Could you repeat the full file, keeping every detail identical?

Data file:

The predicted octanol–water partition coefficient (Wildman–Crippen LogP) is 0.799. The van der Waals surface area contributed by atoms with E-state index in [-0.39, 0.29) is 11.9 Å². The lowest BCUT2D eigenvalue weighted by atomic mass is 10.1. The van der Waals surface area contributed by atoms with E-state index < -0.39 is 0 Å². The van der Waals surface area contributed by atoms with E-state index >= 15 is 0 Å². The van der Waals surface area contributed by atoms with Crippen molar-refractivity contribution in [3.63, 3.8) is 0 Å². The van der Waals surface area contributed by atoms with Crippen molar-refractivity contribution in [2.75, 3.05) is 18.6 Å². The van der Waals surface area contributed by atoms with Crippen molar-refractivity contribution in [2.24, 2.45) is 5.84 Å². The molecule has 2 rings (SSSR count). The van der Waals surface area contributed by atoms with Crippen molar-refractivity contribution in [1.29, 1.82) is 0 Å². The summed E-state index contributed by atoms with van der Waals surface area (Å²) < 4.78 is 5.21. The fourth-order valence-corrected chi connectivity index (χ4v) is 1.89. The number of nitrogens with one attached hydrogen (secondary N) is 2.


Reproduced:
The predicted octanol–water partition coefficient (Wildman–Crippen LogP) is 0.799. The van der Waals surface area contributed by atoms with E-state index in [-0.39, 0.29) is 11.9 Å². The lowest BCUT2D eigenvalue weighted by atomic mass is 10.1. The van der Waals surface area contributed by atoms with E-state index < -0.39 is 0 Å². The van der Waals surface area contributed by atoms with E-state index >= 15 is 0 Å². The van der Waals surface area contributed by atoms with Crippen molar-refractivity contribution in [3.63, 3.8) is 0 Å². The van der Waals surface area contributed by atoms with Crippen molar-refractivity contribution in [2.75, 3.05) is 18.6 Å². The van der Waals surface area contributed by atoms with Crippen molar-refractivity contribution in [2.24, 2.45) is 5.84 Å². The molecule has 2 rings (SSSR count). The van der Waals surface area contributed by atoms with Crippen molar-refractivity contribution in [1.29, 1.82) is 0 Å². The summed E-state index contributed by atoms with van der Waals surface area (Å²) < 4.78 is 5.21. The fourth-order valence-corrected chi connectivity index (χ4v) is 1.89. The number of nitrogens with one attached hydrogen (secondary N) is 2.